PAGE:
A series of early intervention tutorials from Firefly and Flying Start’s Nick Mant, PT
Part 1. Starting strong - 3 essential early positions
1.1: Back Lying (Supine)
1.2: Tummy Lying (Prone)
1.3: Side Lying
Part 2. Sitting pretty - transitioning from the early positions
2.1: Sitting and Side Sitting
2.2: Lying to Sitting
Part 3. Moving on - kneeling and crawling positions
3.1: Kneeling and 4-point kneeling
3.2: Transition sitting to 4-point kneeling
As mentioned in my previous blog children need to repeat movements many times before they are properly learnt.
Children with movement difficulties struggle to do this and may develop abnormal movement patterns in order for them to achieve different postures. We can help prevent this by teaching and repeating normal movement patterns. This can often relieve a lot of the frustration for children stuck in static positions who want a particular toy and can’t reach it, or who simply want to change position!
Transitions involve complex movements, varying positions throughout the body. A child needs to be able to move their arms freely, their shoulders over their hips differently, and legs independently of each other. No wonder it is hard for some movements to be completed! But if we are learning the static positions and improving with the transitional postures such as side sitting and side lying, as discussed in the previous blogs, half the battle is won.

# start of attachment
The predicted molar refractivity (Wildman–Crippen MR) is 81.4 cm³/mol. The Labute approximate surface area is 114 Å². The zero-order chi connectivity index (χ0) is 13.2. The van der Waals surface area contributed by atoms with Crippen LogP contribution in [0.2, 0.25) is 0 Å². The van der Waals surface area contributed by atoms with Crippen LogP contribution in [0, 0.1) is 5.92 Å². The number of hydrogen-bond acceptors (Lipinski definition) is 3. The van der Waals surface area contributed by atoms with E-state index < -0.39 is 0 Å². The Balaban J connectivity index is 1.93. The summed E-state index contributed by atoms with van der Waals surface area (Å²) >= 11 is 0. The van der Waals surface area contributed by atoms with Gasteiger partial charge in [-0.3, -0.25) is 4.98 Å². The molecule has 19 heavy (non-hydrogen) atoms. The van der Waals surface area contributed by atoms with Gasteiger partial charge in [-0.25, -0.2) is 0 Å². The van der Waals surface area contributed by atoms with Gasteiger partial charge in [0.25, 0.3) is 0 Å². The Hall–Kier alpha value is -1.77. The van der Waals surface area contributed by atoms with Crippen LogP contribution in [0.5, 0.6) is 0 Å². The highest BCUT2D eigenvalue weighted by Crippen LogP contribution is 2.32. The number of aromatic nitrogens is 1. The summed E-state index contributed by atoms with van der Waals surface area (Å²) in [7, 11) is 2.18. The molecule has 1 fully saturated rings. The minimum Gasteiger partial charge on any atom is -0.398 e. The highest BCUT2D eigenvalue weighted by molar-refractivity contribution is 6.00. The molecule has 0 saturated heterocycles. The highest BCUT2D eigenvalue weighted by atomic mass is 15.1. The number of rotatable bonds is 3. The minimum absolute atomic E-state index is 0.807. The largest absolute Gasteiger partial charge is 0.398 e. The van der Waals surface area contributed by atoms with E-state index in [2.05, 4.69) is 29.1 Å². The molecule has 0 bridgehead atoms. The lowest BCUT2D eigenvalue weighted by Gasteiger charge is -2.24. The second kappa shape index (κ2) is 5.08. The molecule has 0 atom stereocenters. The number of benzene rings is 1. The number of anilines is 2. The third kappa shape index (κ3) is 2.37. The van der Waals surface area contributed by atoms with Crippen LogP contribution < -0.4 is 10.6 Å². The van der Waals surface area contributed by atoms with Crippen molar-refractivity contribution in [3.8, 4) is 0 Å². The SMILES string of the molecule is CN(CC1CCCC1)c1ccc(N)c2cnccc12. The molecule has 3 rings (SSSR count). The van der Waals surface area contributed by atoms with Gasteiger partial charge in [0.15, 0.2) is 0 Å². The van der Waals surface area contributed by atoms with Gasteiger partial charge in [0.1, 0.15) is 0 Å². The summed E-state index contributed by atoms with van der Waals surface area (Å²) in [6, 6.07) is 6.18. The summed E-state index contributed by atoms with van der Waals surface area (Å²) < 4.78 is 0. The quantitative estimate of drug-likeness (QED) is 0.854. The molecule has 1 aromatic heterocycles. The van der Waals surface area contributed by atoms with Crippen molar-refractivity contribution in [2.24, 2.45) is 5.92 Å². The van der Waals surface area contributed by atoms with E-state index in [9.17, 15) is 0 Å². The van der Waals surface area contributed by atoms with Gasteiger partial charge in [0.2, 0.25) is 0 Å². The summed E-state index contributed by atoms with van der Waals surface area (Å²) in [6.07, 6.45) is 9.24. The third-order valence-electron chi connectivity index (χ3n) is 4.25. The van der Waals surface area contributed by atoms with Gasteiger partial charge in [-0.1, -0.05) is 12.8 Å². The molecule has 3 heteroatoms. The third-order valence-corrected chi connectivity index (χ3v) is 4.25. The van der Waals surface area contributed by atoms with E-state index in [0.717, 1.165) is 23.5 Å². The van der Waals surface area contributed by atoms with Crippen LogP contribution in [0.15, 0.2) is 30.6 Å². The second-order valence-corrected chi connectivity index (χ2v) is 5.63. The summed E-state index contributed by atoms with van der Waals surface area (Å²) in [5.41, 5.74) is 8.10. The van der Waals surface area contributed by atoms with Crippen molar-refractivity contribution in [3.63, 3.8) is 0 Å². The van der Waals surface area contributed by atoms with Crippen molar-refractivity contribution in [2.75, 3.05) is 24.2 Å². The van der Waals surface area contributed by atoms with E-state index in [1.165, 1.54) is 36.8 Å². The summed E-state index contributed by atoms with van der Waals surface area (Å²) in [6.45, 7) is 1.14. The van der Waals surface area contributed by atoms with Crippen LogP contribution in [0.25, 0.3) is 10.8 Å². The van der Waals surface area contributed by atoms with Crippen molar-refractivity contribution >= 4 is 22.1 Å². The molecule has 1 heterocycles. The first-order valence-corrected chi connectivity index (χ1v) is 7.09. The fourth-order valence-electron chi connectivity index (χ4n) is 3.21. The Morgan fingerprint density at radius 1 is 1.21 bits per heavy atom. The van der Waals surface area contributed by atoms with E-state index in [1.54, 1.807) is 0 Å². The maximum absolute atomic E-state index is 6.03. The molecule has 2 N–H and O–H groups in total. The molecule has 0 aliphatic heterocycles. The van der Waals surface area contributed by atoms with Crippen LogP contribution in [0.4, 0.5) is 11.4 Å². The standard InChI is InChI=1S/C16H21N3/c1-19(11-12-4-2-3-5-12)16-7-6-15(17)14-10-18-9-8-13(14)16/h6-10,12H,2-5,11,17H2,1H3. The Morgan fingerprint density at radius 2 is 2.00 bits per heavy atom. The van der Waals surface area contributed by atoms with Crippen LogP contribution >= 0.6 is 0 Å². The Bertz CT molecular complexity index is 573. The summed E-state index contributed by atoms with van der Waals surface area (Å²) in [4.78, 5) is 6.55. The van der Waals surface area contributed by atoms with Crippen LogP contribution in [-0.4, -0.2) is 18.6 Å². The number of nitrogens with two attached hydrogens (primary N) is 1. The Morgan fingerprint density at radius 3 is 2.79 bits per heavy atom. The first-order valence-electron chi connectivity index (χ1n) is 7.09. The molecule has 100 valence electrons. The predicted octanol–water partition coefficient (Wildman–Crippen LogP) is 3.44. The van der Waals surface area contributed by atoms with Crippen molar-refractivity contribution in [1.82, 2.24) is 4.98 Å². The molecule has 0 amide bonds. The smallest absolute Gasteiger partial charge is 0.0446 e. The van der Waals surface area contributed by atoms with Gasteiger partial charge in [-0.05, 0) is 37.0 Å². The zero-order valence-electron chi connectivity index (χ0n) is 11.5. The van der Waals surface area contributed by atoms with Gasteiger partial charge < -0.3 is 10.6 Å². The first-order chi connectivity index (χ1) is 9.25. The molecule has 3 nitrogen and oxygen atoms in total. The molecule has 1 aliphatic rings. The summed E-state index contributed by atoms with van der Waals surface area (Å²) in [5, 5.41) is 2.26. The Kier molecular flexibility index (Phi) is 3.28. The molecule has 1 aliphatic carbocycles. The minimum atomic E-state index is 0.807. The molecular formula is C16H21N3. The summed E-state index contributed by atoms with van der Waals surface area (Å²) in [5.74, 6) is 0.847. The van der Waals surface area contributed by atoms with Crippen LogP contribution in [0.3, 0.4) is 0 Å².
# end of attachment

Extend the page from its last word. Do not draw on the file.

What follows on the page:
Starting with your child sitting between your legs, focus their attention to one side.
Encourage them to reach to that side turning their body and shoulders.
Help them to move their legs into a side sitting position, which will help the body to turn and reach both arms toward the desired toy.
When both arms reach over, the trunk and pelvis will generally follow. If they don’t, give a little more help to move the legs. You can then fold up your leg (to act like the horseshoe in the Playpak) and support the child in the 4-point position.
Using the Playpak we have managed to go through many early positions to help the child learn skills needed to move and become more active. It is important to remember though, that I often work with children who will not develop in this way. We may progress no further than the lying postures or skip individual positions due to other factors. For example, high tone causing over-extension means we would avoid tummy time. Because I know how important the early development skills are, I will still work on as many as possible with the child even if I know they will not reach certain milestones. We can still work on the early supportive postures to create the best possible building blocks to give the child the best possible opportunities to succeed.
Nick talked us through Part 1 and Part 2 of his early intervention tutorials live over a series of webinars in March and April. The Part 3 Webinar will take place on Wednesday 4 May at 6pm. To join, please register here.
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